In the Matter of the Arbitration
of a Dispute Between
LOCAL NO. 7889 of the UNITED PAPERWORKERS INTERNATIONAL UNION, AFL-CIO, CLC and the UNITED PAPERWORKERS INTERNATIONAL UNION, AFL-CIO, CLC
Mr. Richard Luetschwager, International Representative, United Paperworkers International Union, 1008 Brown Street, Wausau, Wisconsin 54403, for Local No. 7889 of the United Paperworkers International Union, AFL-CIO, CLC and the United Paperworkers International Union, AFL-CIO, CLC, referred to below as the Union.
Mr. Dennis W. Rader, Godfrey & Kahn, S.C., Attorneys at Law, P.O. Box 13067, Green Bay, Wisconsin 54307-3067, for Nordberg, Inc., Clintonville, Wisconsin, referred to below as the Company.
The Union and the Company are parties to a collective bargaining agreement which was in effect at all times relevant to this proceeding and which provides for the final and binding arbitration of certain disputes. The Union requested, and the Company agreed, that the Wisconsin Employment Relations Commission assign an Arbitrator to resolve a dispute reflected in grievances filed by James Tomsovic and Dale Lohrentz. The Commission assigned Coleen A. Burns to serve as Arbitrator. Hearing on the matter was set for July 10, 1996. Due to the unavailability of Arbitrator Burns, the Commission, with the agreement of the parties, assigned Richard B. McLaughlin to replace her. Hearing was conducted on July 10, 1996, in Clintonville, Wisconsin. A transcript of that hearing was taken and provided to the Commission on July 16, 1996. The parties filed briefs by September 9, 1996.
The parties were unable to stipulate the issues for decision. I have determined the record poses the following issues:
Did the Company institute the vacation pay calculation in a timely manner as proposed?
If not, what should the remedy be?
RELEVANT CONTRACT LANGUAGE
Section 1. Eligibility.
(a) The following schedule will be used to determine vacation time for employees covered by this contract, according to the length of service and number of hours worked in the preceding calendar year (subject to exceptions for only one year of service).
(b) Definition of terms as applicable to this Article:
(1) Calendar year - means the period from January 1 to December 31.
Section 2. Vacation Pay.
(a) Effective January 1, 1996, the vacation pay rate will be calculated based on the prior year's gross wages (less any profit sharing) divided by the number of weeks in that year. This rate will be paid if it is higher than the employee's current rate of pay at the time of his/her vacation.
Tomsovic filed Grievance 95-4 on October 3, 1995. (1) The grievance states the "COMPLAINT" thus:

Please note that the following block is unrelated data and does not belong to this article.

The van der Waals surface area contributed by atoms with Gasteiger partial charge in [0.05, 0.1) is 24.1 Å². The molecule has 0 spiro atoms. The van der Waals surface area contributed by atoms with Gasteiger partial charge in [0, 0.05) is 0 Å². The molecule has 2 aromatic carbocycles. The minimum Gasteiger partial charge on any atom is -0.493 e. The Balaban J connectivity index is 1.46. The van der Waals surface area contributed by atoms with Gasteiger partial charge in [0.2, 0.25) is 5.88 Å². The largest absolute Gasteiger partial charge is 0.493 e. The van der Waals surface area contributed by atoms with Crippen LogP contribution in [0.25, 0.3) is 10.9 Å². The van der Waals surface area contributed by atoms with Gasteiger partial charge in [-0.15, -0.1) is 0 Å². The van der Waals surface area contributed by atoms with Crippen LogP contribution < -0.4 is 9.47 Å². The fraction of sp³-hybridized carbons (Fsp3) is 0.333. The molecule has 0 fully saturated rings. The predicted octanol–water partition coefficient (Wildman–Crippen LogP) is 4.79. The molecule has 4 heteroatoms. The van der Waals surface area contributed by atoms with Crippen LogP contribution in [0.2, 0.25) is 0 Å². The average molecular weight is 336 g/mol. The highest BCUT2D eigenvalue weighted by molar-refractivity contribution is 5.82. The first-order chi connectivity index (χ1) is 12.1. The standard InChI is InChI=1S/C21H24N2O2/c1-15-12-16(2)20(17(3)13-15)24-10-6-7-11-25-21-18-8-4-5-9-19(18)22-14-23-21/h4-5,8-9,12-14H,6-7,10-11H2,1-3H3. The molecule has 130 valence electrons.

Having received check for pay period ending 9/24/95 I received 32 hours vacation pay computed at my base hourly rate. I feel that this is incorrect and it should be computed on the basis of my 1994 avg hourly wage for the newest union company agreement entered into 9/15/95. There were no stipulations that this new method would incur on any other date other than the date of said agreement.
Lohrentz filed Grievance 95-6 on October 13. His grievance states the "COMPLAINT" thus:
Did not receive correct pay for vacation on Sept 28 & 29 according to new contract agreement.
James Grzeca, the Company's Operations Manager, answered each grievance thus:
Grievance denied. During negotiations, it was discussed how the calculation would be made on Jan. 1. The parties involved in negotiations agree that this change would be effective on Jan. 1, 1996.
The facts underlying the grievance are not in dispute. The "newest" or "new" agreement referred to on the grievances is in effect from September 16, 1995 through September 15, 1998.
The Union ratified this agreement at a meeting conducted on Friday, September 15. The Union's bargaining committee put before its membership a document entitled "MODIFICATIONS TO THE PREVIOUS CONTRACT AS AGREED TO BY THE BARGAINING COMMITTEE AND THE COMPANY." This document, referred to below as the Modifications List, was prepared by the Company, consisted of nine pages and summarized the changes to Article XVI, Section 2(a), thus:
Page 23. New
Section 2. Vacation Pay.
(a) The vacation pay rate will be calculated based on the prior year's average weekly pay for each employee. It will be adjusted for weeks off for layoff, Worker's Comp, A & S, and family leave. Depending on the vacation pay rate, it may also be adjusted for up to ten unpaid excused days.
The Union also distributed to its membership a work sheet which set forth the language of the revised Article XVI, Section 2(a), and detailed the implementation of that language thus:
W-2 earnings minus A & S (5 or more paid days) minus profit sharing
52 minus full weeks for family leave, U.C., W.C., A & S
equals average weekly pay
IF this weekly rate / 40 is less than the hourly rate on Jan. 1, then the records will be reviewed and unpaid excused days will be subtracted from the denominator in the equation and a new rate will be calculated.